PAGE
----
Is Bridgewater Betting On Stock Market Disaster

On Friday we reported that as it was quietly building out its mega bearish bet, the world’s biggest hedge fund, Bridgewater Associates, unveiled its biggest  short position yet: a $14+ billion, and growing, thematic basket of European corporate shorts which includes such iconic names as Airbus, Total, Enel, Siemens as well as Europe’s biggest banks Deutsche Bank, BNP Paribas, Intessa, ING and Banco Santander.

This morning, in its Live Markets blog Reuters picked up on this theme and highlighted that although the immediate stock market reaction hasn’t been huge, traders are starting to digest the news of Bridgewater’s short bets and interpret them as a broader wager on market stress.

As Reuters’ Helen Reid writes, Bridgewater may be so bearish that they expect a stock market disaster, says an equity sales trader at a big European bank.” That said, one alternative explanation for these big bets against German names could be a super-bullish position on the euro, which would imply problems for exporters. The trader also warned against taking the position of a single asset manager as gospel, however, saying “they’re not Buffett”.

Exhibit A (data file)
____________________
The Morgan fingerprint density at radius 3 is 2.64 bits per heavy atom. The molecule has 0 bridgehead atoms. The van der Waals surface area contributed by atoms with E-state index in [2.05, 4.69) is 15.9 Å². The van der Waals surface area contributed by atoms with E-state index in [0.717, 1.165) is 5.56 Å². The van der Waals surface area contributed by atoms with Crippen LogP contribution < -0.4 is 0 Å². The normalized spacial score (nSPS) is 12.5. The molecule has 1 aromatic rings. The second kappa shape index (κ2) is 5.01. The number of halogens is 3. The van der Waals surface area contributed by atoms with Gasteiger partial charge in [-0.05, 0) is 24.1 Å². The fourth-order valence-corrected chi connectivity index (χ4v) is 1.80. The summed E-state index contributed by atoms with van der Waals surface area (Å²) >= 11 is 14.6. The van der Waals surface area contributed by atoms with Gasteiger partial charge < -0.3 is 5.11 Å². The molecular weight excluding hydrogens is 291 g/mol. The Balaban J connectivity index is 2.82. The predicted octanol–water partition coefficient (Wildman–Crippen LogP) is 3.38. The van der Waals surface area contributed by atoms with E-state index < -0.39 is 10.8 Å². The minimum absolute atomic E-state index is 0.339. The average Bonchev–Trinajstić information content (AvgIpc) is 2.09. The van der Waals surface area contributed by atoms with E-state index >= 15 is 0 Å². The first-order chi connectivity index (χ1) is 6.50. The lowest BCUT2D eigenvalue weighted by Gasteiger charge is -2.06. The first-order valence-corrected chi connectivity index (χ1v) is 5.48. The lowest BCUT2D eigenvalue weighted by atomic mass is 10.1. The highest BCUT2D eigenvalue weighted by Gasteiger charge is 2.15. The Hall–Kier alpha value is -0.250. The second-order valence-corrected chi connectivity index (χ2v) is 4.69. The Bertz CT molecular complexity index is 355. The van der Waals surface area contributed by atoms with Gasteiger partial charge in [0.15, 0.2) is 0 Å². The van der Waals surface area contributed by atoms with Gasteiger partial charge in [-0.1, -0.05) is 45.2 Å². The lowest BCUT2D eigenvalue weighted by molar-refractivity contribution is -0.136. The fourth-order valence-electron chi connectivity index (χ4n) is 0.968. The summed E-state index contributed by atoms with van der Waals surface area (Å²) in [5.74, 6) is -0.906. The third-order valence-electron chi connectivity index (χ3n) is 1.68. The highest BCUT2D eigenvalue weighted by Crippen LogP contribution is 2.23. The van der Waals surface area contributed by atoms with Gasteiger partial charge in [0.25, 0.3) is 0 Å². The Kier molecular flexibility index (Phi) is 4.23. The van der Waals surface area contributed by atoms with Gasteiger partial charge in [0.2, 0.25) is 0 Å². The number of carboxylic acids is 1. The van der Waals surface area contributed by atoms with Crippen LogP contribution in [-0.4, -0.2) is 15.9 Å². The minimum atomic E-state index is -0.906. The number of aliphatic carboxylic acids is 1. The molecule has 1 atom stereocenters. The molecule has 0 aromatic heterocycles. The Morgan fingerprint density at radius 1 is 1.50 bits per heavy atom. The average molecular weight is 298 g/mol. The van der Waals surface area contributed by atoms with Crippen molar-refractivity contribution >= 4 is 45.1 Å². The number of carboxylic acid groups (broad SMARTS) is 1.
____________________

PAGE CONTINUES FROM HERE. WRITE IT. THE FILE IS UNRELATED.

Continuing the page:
Other theories abound, with a third source suggesting that the range of positions is so broad that it’s difficult to find a rationale to it “and it may just be a bet on fund flows.”

Incidentally, this may address another question that has emerged: why Bridgewater has no shorts on the UK market.

According to data provided to the UK regulator, there are no short-positions taken against blue-chip British companies by Bridgewater, as opposed to German corporate titans. According to EU regulations, short positions bigger than 0.5 percent of the capital of an issuer must be disclosed to the bourse’s watchdog (link).

Perhaps Dalio refuses to short the UK as the market is already very underowned, with little potential selling pressure.

As for why Dalio is short those particular EU names in particular, a trader told Reuters that they’re quite high beta, meaning they are highly sensitive to market moves. “It seems they clearly see the DAX / market a lot lower.”

Source: ZeroHedge

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